Bridgers was named to the Athletic Directors of America Hall of Fame for his contributions in turning around the athletic programs at FSU and UNM. He was also inducted into the FSU Hall of Fame in 1990, the Alabama Sport Hall of Fame in 1998, National Association of Collegiate Directors of Athletics in 1991 and the Baylor University Sports Hall of Fame.
Bridgers is survived by his sons, Donald Hamilton Bridgers of Albuquerque and John Dixon Bridgers III of Jacksonville, as well as by two grandsons, Daniel, a student at UNM, and Aaron, a senior at Eldorado High in Albuquerque, and by three granddaughters, Ashley and Lucy, who reside in the Washington D.C. area and Leslie, who works and lives in Nashville, Tenn.
In lieu of flowers, the family would like donations to be made to the Fellowship of Christian Athletes, 8701 Leeds Road, Kansas City, MO 64129-1680.
From the Tallahassee Democrat
Originally published November 28, 2006
Ensley: Bridgers launched FSU sports into the big time
By Gerald Ensley
DEMOCRAT SENIOR WRITER
The passing of former Florida State Athletic Director John Bridgers last Friday is a reminder of several things.
One is that age catches us all. Bridgers was a gruff, physically strong man with a keen intellect. He was the defensive coach who helped mastermind the Baltimore Colts' 23-17 victory over the New York Giants in the famous 1958 NFL championship, the "greatest game ever played." He led a pivotal period of FSU sports growth from 1973 to 1979, when the program went from regional wannabe to national power. He hired football coach Bobby Bowden and women's Athletic Director Barbara Palmer (and was maybe proudest of hiring the innovative Palmer). Yet not even Bridgers, 84, could escape the ravages of Alzheimer's disease.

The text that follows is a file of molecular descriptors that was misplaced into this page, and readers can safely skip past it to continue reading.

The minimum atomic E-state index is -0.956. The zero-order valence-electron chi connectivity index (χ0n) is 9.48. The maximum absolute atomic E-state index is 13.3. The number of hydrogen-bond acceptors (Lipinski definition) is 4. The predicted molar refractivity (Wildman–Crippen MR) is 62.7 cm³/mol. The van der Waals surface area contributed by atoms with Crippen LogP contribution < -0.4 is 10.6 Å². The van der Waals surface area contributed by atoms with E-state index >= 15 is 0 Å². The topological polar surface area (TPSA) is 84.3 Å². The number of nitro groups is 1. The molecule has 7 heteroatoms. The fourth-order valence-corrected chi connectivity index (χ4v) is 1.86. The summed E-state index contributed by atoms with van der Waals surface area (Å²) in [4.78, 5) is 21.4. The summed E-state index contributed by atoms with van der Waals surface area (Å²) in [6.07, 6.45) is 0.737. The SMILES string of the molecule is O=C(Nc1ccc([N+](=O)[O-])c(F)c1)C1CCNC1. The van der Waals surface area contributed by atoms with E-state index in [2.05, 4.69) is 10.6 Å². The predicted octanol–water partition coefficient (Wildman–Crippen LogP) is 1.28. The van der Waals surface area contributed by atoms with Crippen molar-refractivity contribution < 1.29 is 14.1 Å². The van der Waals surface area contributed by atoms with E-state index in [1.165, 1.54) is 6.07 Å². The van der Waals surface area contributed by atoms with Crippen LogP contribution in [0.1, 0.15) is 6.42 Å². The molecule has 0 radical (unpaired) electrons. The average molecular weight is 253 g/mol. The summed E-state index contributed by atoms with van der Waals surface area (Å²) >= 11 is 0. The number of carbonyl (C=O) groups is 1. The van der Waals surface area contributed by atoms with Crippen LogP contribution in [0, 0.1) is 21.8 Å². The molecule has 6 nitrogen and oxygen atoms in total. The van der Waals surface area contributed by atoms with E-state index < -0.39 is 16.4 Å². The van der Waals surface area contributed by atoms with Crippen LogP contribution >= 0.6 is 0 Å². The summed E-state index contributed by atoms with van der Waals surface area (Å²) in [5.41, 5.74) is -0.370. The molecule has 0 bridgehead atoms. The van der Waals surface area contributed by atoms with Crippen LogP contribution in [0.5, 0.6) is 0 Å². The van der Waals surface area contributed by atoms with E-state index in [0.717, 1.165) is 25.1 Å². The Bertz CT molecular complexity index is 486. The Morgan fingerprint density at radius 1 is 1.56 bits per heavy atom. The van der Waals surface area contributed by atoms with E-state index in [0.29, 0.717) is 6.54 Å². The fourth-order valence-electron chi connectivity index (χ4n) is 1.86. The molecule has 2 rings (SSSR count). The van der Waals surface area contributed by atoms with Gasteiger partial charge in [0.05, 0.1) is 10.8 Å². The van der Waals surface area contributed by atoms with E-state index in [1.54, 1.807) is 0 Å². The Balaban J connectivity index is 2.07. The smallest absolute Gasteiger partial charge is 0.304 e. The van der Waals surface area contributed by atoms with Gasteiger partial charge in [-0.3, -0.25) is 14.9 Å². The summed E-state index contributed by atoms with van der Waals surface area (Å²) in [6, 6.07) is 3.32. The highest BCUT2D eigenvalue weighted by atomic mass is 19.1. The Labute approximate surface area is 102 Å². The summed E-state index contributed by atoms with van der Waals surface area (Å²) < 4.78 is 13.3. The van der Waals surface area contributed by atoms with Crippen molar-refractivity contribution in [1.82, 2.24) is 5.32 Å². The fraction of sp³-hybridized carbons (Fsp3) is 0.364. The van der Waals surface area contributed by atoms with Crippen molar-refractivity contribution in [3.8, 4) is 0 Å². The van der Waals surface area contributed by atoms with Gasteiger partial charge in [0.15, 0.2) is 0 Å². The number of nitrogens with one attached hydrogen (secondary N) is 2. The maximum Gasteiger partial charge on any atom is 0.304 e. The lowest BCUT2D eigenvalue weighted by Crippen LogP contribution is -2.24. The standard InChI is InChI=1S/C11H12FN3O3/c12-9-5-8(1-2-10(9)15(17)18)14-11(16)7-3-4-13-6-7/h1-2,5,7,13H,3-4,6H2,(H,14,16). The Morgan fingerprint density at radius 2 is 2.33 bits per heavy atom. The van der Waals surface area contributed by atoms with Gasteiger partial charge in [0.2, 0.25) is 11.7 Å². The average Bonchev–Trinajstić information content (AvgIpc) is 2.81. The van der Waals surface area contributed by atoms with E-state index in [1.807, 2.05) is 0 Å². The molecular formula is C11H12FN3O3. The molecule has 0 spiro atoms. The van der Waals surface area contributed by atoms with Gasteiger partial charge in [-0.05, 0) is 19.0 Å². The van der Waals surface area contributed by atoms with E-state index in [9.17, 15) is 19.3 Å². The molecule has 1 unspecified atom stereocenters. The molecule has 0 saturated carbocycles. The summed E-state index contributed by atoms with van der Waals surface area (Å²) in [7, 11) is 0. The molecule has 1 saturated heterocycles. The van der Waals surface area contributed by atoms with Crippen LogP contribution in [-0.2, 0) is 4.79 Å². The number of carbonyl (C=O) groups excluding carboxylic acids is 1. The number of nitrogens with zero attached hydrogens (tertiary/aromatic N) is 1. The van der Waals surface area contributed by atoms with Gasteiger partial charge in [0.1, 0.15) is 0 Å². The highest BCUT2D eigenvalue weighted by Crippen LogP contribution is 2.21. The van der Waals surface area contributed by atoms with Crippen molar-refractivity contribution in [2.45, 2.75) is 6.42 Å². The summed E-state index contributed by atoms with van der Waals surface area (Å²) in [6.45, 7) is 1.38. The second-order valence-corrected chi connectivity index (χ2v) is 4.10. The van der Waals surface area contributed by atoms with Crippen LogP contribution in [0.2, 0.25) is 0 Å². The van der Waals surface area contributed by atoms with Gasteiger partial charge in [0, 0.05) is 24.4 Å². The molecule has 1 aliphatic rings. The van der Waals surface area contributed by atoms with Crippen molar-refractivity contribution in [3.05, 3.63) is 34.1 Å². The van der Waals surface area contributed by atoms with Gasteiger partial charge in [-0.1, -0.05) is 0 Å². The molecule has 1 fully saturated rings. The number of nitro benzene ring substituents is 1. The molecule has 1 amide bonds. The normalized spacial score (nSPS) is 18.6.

His passing is a reminder of how often FSU has turned to Alabama for athletic leadership. Three FSU athletic directors - Vaughn Mancha, Hootie Ingram and the current Dave Hart - were star athletes at the University of Alabama. Bridgers, a high-school teammate of Mancha, played football at Auburn. Between them, former Alabama athletes have guided FSU athletics for 39 years and counting.
But mainly, Bridgers' passing is a reminder of how the scale of FSU sports has grown.
He led an FSU athletics-administration staff of six people, including himself. The staff was housed in a warren of offices behind the ticket counter in Tully Gym. Bridgers' small office had a desk and a couple of chairs. His secretary, Dee Frye Davis, played gatekeeper from a desk wedged in a cubbyhole.
"Our athletic offices may have been the most rundown and shabbiest among major colleges in the country," Bridgers wrote in his 1995 book, "What's Right With Football."
You could have said similar things about all FSU athletic facilities in 1973. Campbell Stadium was a pair of steel grandstands that held 40,000 fans. The baseball field was encircled by a chain-link fence. The weight room was a rusting collection of free weights in the Tully Gym basement. Women's sports were played wherever the men left room.
But then you blink and it's 2006. And you say, "Wow!"
You can't drive down Gaines Street without being overwhelmed by the colossus that is Campbell Stadium, holding 80,000 spectators, classrooms, offices, banquet rooms, skyboxes and more. Baseball is played in a classic brick stadium. Most FSU women's sports have their own facilities. The athletic-administration staff runs to nearly 60 people and occupies three floors of the Moore Athletic Center. Hart has a sumptuous corner office; his secretary, Judy Greve, has an office bigger than Bridgers' old digs. In Tully Gym, the swimming and diving coaches take up the former athletic-administration suite.
It's a long way from John Bridgers to today's FSU athletics - which is worth remembering.